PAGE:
Sequoia changes the game

Also in today’s edition: Who will pick up the climate change tab? China’s economy slows further, Cube craze

Good morning! This is a strange way to start your day, but you may have come across, and ignored, the chant, “Let’s Go Brandon”, on social media. It is being used by Republican lawmakers and their supporters as code asking Joe Biden to, ahem, f*** off. The meme started when a select group of people tried to make a political statement at a NASCAR rally and the chant was described by a presenter as the crowd cheering on Brandon Brown, a rally driver.

Btw, our podcast has been going strong for over a month now. Tune in on your daily jog, drive to the office, or even as you WFH-ers have breakfast in bed. We promise it’ll be music to your ears.

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The Market Signal

Stocks: Indian markets closed the previous week in a precarious position. While both the Sensex and the Nifty have slid nearly 5%, technical analysts say that they have gotten into a position where they will find it hard to scale back to earlier peaks. At the same time, they also risk plummeting more if the selloff continues.

Mo Money, Mo Biz Models

Venture capital is evolving. Last week, Sequoia Capital announced that it will be changing its business model. So far, Limited Partners, a VC’s VC, would invest in firms, which would promise exponential returns over a 7-10 year period. But Sequoia has said that’s old news. It wants to create an open-ended liquid fund, which will invest in companies across their lifecycle. And it will give LPs an option to exit every year. 

Why now? It’s another move in the battle for capital and LPs. The way to attract the big money is to promise return on investment in the largest companies in the world. Sequoia Capital changed the business model to guarantee that. 

For context: Tiger Global raised an $8.8 billion fund just six months after it raised $6 billion. Not to be left behind, Lightspeed is raising a $5.5 billion fund, a year after its last one. The groundwork was probably laid by Softbank’s $100 billion vision fund in 2019.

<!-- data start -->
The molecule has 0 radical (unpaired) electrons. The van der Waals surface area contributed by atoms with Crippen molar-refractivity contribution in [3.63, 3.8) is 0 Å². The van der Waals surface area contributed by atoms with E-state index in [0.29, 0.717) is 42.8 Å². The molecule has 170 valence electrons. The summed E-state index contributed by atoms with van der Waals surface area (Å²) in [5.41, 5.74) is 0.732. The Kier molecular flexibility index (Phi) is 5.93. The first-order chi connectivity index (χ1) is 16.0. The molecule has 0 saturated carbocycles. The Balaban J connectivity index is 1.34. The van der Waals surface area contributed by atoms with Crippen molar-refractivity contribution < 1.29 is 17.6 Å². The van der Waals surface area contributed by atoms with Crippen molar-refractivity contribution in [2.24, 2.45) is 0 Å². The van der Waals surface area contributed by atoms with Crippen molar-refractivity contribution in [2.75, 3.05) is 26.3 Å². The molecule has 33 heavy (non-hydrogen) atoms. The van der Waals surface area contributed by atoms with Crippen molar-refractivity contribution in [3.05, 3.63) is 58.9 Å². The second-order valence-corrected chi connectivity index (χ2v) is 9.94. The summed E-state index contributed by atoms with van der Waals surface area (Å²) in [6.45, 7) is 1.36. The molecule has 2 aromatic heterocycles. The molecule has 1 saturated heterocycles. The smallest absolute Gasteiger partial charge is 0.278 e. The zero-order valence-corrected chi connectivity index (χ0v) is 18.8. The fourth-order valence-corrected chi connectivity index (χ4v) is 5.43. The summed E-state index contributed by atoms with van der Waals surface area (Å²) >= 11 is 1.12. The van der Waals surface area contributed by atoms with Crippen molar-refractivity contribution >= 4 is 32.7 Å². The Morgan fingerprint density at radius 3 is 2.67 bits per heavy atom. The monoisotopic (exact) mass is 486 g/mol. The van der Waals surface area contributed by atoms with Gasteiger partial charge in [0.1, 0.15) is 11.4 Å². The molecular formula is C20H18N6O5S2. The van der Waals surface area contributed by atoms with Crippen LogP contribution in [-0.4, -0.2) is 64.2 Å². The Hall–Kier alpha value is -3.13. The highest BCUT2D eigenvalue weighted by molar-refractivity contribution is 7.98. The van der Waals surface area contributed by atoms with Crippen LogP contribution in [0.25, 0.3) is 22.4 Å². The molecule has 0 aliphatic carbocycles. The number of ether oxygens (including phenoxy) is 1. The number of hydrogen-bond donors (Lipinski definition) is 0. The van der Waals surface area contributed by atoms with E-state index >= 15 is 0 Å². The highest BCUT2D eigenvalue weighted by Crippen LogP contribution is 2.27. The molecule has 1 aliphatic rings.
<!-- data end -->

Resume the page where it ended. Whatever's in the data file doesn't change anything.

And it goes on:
More Pain For China’s Economy

China’s economy showed signs of further weakness in October as factory output shrunk more than expected, falling for the second straight month. A severe power crisis and high raw material prices have taken their toll on the manufacturing sector.

Harsh restrictions after the emergence of new Covid-19 cases have slowed down holiday spending too.

Shrinking numbers: The official manufacturing Purchasing Managers' Index (PMI) slipped to 49.2 in October. A PMI below 50 indicates low procurement expectations. It remaining below the crucial mark for two months in a row suggests contraction in production and that the economy is under pressure from both supply and demand sides.

India-China friction:  Meanwhile, tensions are increasing on India’s eastern border as Chinese incursions are said to be at the highest level since 1962. India has deployed recently acquired US-made weapons along the border.

It’s All About Capital

In a last ditch attempt to prevent catastrophic climate change, leaders from 200 countries began talks in Glasgow, UK, on October 31 to thrash out workable solutions. The fortnight-long COP26 hopes to tie up the many ends left loose at the Paris Conference in 2015.   

India under pressure: Although some countries such as China and Saudi Arabia have set a net zero target of 2060, an alliance led by the US and UK are committed to 2050. India is yet to commit to one despite international pressure, arguing that developed countries have a higher responsibility due to their historical emissions. Prime Minister Narendra Modi, who is attending the conference, is not expected to yield. 

Key arguments: India has to overhaul its energy systems to reduce its carbon footprint, which requires money. Prime Minister Modi will likely push for more support from developed countries to make an energy switch.

The Signal

Political conferences such as COP26 can set targets and try binding governments to commitments that often go unmet. The real change will be forced by global finance and markets. Many companies are putting in place climate change mitigation measures on their own for fear of not being able to raise money. Often, powerful institutions put pressure on financiers to cut off funding to polluting industries. India’s lack of a vibrant corporate bond market means its companies are dependent on institutional finance. 

Another restricting factor in India’s climate change fight is the lack of a carbon credit market which is a great source of cash for companies. 


Meta’s Ambitions Hinge On Facebook